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Google Chrome Can’t Be Hacked
In an altogether different kind of games held in Vancouver, computer-security researchers were invited to hack computers using unknown weaknesses in Web browsers.
TippingPoint's Zero Day Initiative, the sponsors of the contests, which paid researchers to discover security bugs, offered prizes of $10,000 for hacks of all the four browsers including versions of Microsoft's Internet Explorer, Mozilla's Firefox, Apple's Safari and Google's Chrome.
Chrome was the clear winner, as none even tried to even hack it. Though its win means that the browser is unbreakable or the most secure, but it has some security advantages, according to TippingPoint's Aaron Portnoy, who organized Pwn2Own.
Mr. Portnoy said, "People think that their time is better spent finding bugs in more popular software because it's worth more money. Nevertheless, Chrome, as the newest browser on the market, includes security advances that make it an "interesting target".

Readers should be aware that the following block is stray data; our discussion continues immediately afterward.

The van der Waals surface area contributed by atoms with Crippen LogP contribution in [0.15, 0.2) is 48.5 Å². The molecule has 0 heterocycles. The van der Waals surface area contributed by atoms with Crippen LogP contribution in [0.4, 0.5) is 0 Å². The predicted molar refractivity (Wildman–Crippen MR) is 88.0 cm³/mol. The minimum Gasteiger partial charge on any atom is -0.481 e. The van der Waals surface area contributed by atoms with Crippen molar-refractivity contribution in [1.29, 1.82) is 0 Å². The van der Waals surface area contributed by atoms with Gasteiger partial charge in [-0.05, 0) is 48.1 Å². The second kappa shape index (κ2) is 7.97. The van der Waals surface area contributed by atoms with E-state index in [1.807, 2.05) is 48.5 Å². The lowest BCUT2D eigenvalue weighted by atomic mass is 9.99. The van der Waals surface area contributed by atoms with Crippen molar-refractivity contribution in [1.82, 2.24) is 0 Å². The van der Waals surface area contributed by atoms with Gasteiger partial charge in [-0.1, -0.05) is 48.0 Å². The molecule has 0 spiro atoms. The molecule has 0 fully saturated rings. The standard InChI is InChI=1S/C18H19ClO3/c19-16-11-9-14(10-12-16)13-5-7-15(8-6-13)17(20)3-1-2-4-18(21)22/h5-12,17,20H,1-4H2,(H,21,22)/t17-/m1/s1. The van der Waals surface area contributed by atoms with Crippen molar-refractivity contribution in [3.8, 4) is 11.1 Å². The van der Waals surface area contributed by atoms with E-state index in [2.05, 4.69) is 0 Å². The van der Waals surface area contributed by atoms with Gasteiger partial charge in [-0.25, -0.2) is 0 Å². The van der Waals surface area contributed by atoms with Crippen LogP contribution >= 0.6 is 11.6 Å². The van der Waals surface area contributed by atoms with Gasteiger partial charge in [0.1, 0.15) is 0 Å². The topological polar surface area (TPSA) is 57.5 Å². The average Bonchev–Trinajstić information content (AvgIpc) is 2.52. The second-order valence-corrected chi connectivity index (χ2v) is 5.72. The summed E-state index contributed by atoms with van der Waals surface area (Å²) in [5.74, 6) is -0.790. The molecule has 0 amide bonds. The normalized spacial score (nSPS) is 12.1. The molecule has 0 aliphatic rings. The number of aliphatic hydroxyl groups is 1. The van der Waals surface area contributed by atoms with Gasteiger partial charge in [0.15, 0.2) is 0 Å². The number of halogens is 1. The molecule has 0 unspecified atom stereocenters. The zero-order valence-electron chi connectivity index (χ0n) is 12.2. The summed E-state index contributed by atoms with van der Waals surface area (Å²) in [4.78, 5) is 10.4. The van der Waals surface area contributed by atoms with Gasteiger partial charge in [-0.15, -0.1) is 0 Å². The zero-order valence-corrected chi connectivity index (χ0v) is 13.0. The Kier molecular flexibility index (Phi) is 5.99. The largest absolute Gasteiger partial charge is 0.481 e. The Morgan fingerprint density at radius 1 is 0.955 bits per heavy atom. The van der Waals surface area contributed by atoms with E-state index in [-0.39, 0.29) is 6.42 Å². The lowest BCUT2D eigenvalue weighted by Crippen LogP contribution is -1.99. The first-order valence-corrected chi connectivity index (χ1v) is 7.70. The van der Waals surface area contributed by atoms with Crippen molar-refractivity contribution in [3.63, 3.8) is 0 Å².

Linus Upson, Vice President of Engineering for Chrome, shared that Google has put Chrome in a low-privilege mode that runs commands from the Internet in a virtual machine where they are unable to hurt users' systems.
This approach will be able to deter attacks, which is very important for the reason that antivirus software makers are battling with a whole lot of new attacks designed to know their defenses. These antivirus software makers can only stop known attacks.